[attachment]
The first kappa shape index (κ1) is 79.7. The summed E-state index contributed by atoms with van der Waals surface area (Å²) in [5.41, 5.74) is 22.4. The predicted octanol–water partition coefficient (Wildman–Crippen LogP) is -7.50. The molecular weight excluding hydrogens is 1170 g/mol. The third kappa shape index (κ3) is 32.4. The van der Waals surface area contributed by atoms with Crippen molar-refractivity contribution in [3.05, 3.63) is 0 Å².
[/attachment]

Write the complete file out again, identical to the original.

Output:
The first kappa shape index (κ1) is 79.7. The summed E-state index contributed by atoms with van der Waals surface area (Å²) in [5.41, 5.74) is 22.4. The predicted octanol–water partition coefficient (Wildman–Crippen LogP) is -7.50. The molecular weight excluding hydrogens is 1170 g/mol. The third kappa shape index (κ3) is 32.4. The van der Waals surface area contributed by atoms with Crippen molar-refractivity contribution in [3.05, 3.63) is 0 Å².